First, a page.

Only looks like residual smoke coming from the fire now -- probably in the last stages of being mopped up. If the down canyon winds this late evening/morning don't being the smoke back into the Valley, tomorrow won't be bad.


Rick Moore
19-Jul-2007, 19:27
When I was last in the valley in August 2003, they were doing controlled burns in the woods along the north loop of the road in the west end of the valley every afternoon. It made the crazy August traffic even worse.

Keith S. Walklet
19-Jul-2007, 20:57

The Babcock fires and those canyon winds are plenty to fill the valley with smoke. When a fire starts in Little Yosemite or the Illilouette drainage, the smoke drains into Yosemite Valley, driven by downcanyon nighttime breezes. During the day, the direction of the prevailing wind is upcanyon and much of the smoke is dispersed to a broader area, only to concentrate again in the evening. I'm surprised to see that the fire has moderate growth potential. I'd have thought that there is not a whole lot more to burn up Echo Canyon. It seems to me that area burned pretty thoroughly not too long ago.

But, while the smoke is crummy to breathe, it can make for some really interesting images. Mike Osborne and Jeff Grandy both have some really special images taken during fires. Mike's is particularly intriguing. He framed some trees silhouetted on the rim of the valley against the sun, but because of the smoke, only the trees and sun are visible. It looks like a double exposure.

19-Jul-2007, 21:49
I was camping in the Valley in August 1994. We did the top of Half Dome hike and there was a good size fire just on the other side of the Little Yosemite Valley (between LYV and Star King). On the way back to the Valley, we joined all the backpackers kicked out of LYV as they were afraid the fire would come over the ridge.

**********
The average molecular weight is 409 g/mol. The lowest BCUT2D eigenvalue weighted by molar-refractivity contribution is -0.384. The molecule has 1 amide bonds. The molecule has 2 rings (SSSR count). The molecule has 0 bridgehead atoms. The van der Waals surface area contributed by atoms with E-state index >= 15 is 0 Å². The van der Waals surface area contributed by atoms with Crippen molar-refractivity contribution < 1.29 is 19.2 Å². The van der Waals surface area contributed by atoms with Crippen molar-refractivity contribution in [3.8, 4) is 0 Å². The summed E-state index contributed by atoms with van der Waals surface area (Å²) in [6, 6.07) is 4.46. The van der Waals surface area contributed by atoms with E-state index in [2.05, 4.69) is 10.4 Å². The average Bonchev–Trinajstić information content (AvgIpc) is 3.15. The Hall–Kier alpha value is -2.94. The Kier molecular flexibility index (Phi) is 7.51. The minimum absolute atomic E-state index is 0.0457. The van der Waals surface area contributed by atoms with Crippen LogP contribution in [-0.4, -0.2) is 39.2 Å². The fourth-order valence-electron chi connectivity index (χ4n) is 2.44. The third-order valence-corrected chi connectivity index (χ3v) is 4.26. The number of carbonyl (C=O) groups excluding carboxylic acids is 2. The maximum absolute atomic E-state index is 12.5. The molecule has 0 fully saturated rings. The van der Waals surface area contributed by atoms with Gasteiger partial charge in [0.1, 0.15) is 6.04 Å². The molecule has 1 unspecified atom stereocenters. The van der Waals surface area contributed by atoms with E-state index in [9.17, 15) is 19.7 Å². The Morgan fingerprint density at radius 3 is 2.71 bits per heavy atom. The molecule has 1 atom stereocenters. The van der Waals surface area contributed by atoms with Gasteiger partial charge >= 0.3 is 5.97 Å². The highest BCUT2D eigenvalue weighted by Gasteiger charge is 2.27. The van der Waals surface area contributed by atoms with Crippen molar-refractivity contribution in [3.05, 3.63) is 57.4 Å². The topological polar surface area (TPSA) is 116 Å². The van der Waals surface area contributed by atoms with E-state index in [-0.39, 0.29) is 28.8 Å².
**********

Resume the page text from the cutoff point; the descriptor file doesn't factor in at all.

The campgrounds were their typical summer packed zoo. We had a lousy campsite by the telephones -- constant stream of teen-age girls calling whoever. But the smoke eventually reduced the number of campers by a third -- but it was fine in the afternoon when the up canyon winds would blow all the smoke back into the high country...but it would come back in the mornings...you could not see the walls of the valley!

I did get a good photo from the base of Pothole Dome looking towards Cathedral Peak...the light smoky haze actually helped it -- it was in the last Mumm's show if you made it there (8x10 platinum/palladium print).


Edited to add...that fire would have been in the Illilouette drainage come to think of it.

Keith S. Walklet
19-Jul-2007, 22:05
Yup, that's the one I was thinking of. The "ILL" fire.

It was a big deal for all the smoke it generated, but also I believe that was the first year NPS was using software to predict fire behavior. I am also pretty sure that was the year Osborne and Grandy both made there images. Grandy's is of Cathedral Rocks, and I think National Geographic used it for the Yosemite: An American Treasure, although it was pretty tightly cropped, (as he is quick to point out).

Little Yo burned in a big way that year just below Merced Lake where Echo creek comes in. Some monster trees in that forest, too. It is amazing to think they had a chance to get that big at all, but I guess being tucked down in the canyon, lightning is less likely to find them.

And if there weren't so many leaves on the trees this time of year, the landscape kind of looks like the ghostly silhouettes Kerik would get mid-winter in the Central Valley.

David Karp
23-Jul-2007, 15:46
I was there last week. The 7/19 fire was a controlled burn. I saw an official post by the NPS.

Pretty much lasted one day.